As the Russian invasion undermines the security of Ukrainians across the country, women and girls are at double risk. “There is no doubt that because of Russia’s war against Ukraine, no one feels safe,” says Ms Kit, “and women and girls are even less protected from gender-based violence. Rape – usually gang rape – sexual torture, enforced nudity and other forms of abuse have been documented by journalists, human rights organizations and law enforcement agencies.”
The true extent of this violence is not yet known, Ms Kit adds, but what is clear is that its impact will be lasting: “We will have to deal with the aftermath of conflict-related sexual violence for many years to come.”
At the same time, women still struggle with the endemic violence of their own society. “Cases of domestic or sexual violence against women, especially in public places, have not gone away,” she notes. “People who have been abusive and violent in the family continue to commit acts of violence.”
The ongoing conflict makes progress all the more difficult, emphasizes Ms. Kit: “It is difficult to make progress in the fight against violence against women when you live in a state of war and fight for your life and that of your children every day. ”
Ms. Kit began her legal career in 2007 and recognized a critical gap in legal assistance for survivors of domestic violence. “There weren’t many lawyers willing to work on cases like this because they’re often latent crimes,” she says. Domestic violence is usually considered a private matter and the legal system tends to shift the responsibility for handling such cases onto the victims themselves.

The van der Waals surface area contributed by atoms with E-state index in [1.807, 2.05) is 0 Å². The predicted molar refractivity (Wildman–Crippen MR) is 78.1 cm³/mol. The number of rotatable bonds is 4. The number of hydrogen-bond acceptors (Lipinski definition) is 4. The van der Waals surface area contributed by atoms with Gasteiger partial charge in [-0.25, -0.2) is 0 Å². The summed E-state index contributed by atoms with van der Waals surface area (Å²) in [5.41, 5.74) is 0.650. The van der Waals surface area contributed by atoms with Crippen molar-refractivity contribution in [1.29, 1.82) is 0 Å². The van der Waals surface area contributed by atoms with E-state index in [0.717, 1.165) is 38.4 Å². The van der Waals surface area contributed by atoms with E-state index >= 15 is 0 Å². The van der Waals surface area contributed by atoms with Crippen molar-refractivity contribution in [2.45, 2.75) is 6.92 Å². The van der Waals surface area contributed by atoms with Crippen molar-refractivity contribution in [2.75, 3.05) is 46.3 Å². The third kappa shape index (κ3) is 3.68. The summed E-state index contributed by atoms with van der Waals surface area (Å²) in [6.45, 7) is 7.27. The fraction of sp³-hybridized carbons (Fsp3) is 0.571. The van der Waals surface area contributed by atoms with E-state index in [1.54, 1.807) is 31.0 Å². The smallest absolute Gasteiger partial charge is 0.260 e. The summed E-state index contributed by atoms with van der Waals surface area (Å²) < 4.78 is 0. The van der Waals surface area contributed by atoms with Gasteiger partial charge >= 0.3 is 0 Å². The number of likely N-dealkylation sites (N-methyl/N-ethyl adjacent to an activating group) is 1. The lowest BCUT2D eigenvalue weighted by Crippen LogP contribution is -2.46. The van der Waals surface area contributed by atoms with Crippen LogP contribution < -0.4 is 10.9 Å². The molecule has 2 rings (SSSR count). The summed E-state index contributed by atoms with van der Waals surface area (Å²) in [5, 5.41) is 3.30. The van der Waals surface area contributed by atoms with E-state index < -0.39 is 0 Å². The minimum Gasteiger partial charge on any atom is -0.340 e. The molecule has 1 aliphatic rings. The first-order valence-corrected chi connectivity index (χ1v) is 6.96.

Ms. Kit set out to change that. “I want myself and other women and girls in Ukraine to feel safe and know that when their rights are violated, they do it [will] receive effective protection without prejudice, discrimination or stigma,” she says.
She came a big step closer to this goal in 2017 with the founding of JurFem. The organization’s recent work has been shaped by the unfolding crisis: working with partners to ensure survivors of conflict-related sexual violence receive protection and support from law enforcement and service providers. They have also provided direct legal assistance to survivors and established a legal assistance hotline in April.
“It is possible to change our approach to investigating cases involving sexual violence just through experience and practice,” says Ms. Kit. Even the strongest legal protections cannot convince police or judges to believe a survivor. But by communicating with law enforcement and the courts, “JurFem lawyers can break with existing stereotypes and provide victims with access to justice.”
Although her own advocacy work draws on her legal training and decades of experience, Ms. Kit emphasizes that you don’t need any special skills or knowledge to get involved in a cause: “Each and every one of us should work to make something for the better. “
What activism requires, she says, is community and caring: “Unite, get the support of like-minded people and forces,” she advises. “Take care of your safety and sanity and do what you see fit, take care of yourself so you can take care of others.”
“Today it is particularly difficult to imagine a world without gender-based violence,” says Ms. Kit. “If we couldn’t prevent this war, could we eradicate gender-based violence?”
She believes we can reduce its prevalence by creating better response mechanisms and bringing perpetrators to justice. And she believes in a better future for Ukrainian women and girls: “Justice must be restored,” she says, “so that this never happens again.”